FACT regroups after funding cut

? Organization will be selling festival T-shirts.

Some of the students in Dani Lange?s kindergarten class at Marion Elementary School got ready for summer vacation by sporting their new shades and Chingawassa Days T-shirts. FACT will begin selling the shirts as a fundraiser when Chingawassa Days opens this weekend. Patty Decker / Free Press

Marion County Families and Communities Together Inc. suffered a blow to its budget when the state announced its Early Child?hood Block Grant was cut in half.

Ashlee Gann, FACT executive director, said last year?s grant, administered by the Kansas Children?s Cabinet and Trust Fund, was $179,511, but in 2015 the award was $89,756.

?They cut 10 of us this year and I think it had to do with data selection on every child,? Gann said. ?In 2014, the grant was $17,760,542 and split between 22 applicants, which was two less than in 2015.?

After learning the news, the FACT board of directors looked at what activities could be cut.

?Although we didn?t want to, $10,000 was cut from preschool scholarships to any Marion County preschool,? Gann said.

Additional cuts were made to other programs, but the preschool scholarships and Parents as Teachers were the hardest hit.

Gann said the preschool scholarships supported 55 children.

Fighting back

The FACT board decided to do what it could to replace at least some of the budget loss. It came up with a ?dream team? helpers that included Janell Holter, Tammy Ensey and Linda Ogden to develop fundraisers. The team plans to have at least two such events each year.

The first one is happening from now until June 7, or longer if necessary. The Chingawassa Days committee has given the team permission to sell commemorative T-shirts that feature Pete the Rhino, the Chinga?wassa Days mascot.

Gann said the team?s goal is to raise $5,000. The money will be used for preschool scholarships for people who ?really, really need it.?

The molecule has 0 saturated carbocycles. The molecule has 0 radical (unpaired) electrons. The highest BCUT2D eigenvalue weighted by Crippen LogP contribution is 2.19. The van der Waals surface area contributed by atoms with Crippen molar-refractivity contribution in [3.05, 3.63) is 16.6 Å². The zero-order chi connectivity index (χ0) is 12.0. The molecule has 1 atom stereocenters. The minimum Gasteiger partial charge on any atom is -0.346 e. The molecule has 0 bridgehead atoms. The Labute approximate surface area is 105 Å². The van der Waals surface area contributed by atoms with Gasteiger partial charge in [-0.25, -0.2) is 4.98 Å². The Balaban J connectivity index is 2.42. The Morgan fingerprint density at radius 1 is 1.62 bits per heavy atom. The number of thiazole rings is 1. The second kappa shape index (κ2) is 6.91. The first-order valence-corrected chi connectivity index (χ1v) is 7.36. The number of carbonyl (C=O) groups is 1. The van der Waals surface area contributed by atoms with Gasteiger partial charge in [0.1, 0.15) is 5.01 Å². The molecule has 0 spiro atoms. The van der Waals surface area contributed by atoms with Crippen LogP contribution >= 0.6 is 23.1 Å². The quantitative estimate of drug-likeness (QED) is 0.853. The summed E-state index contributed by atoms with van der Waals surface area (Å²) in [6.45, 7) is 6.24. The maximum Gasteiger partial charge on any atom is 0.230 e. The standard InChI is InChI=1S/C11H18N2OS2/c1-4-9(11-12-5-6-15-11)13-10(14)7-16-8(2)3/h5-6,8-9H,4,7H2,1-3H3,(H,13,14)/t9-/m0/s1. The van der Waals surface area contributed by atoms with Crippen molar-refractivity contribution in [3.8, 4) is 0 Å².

?We received a $1,000 Wal-Mart Community Grant for our preschool fund and need $4,000 more,? Gann said. ?But if we get more, that?s good, too.?

The front of the T-shirt will feature ?Baby Pete the Rhino? portrayed as a preschooler. The back of the shirt states: ?I helped sponsor a Marion County child attend preschool.?

The artwork was done by Don Hall, the son of Jackie Volbrecht, a FACT board member. Hall also designed the T-shirts promoting the Guinness Book of World Records marshmallow roast at the county lake.

Festival T-shirts can be ordered at chingawassa?days.com and picked up at the FACT office, 416 S. Date St., Hillsboro.

?We also plan on selling T-shirts in front of Wal-Mart, Carlsons, Dale?s and other locations,? Volbrecht said.

Gann said people can donate to FACT?s preschool scholarship fund at any time.

?It is tax deductible, and people will get a receipt,? she said.

The FACT Events Team is considering other fundraiser ideas, including a Marion County Marshmallow Festival to celebrate the Guinness World Record, or possibly a Christmas cookie event.

?I think (the events) are a win, win,? Volbrecht said. ?It will help our children, help our economy, help preschool people and help our schools.?

Preschool priority

The FACT board is raising money on its own because it is sold on the importance of preschool.

?All the studies show that the first three years of life is where that happens,? Volbrecht said.

Gann said FACT doesn?t pay full tuition for children, but offers assistance ranging from $10 a month to the full amount for families with very low income.

?We want kids to go to preschool and so we are trying to find ways to make that happen,? Gann said.

She said some families, can pay the tuition with as little as $30 assistance per month.

In Marion and Hillsboro public schools, preschool varies from $80 to $150 per month?if households don?t qualify financially for Head Start, which is government subsidized.

Private preschools in the county range from $80 to $135 a month.

?For children to be successful, they need to have been in preschool,? Vol?brecht said.

Kindergarten and first-grade teachers are convinced that preschool is important for children today, she added.

Gann said Head Start promotes school readiness for children from low-income families, but openings in the program fill up quickly.

FACT provides information to help families enroll a child.

?We gather information regarding a family?s income and household size and let them know they need to apply to Head Start until they are full,? Gann said.

The preschool scholarships that FACT provides are for families on the economic borderline?the ?working poor??who barely exceed the income guidelines but still have a hard time paying for extras, according to Gann.

For more information, call Gann at 620-947-3184

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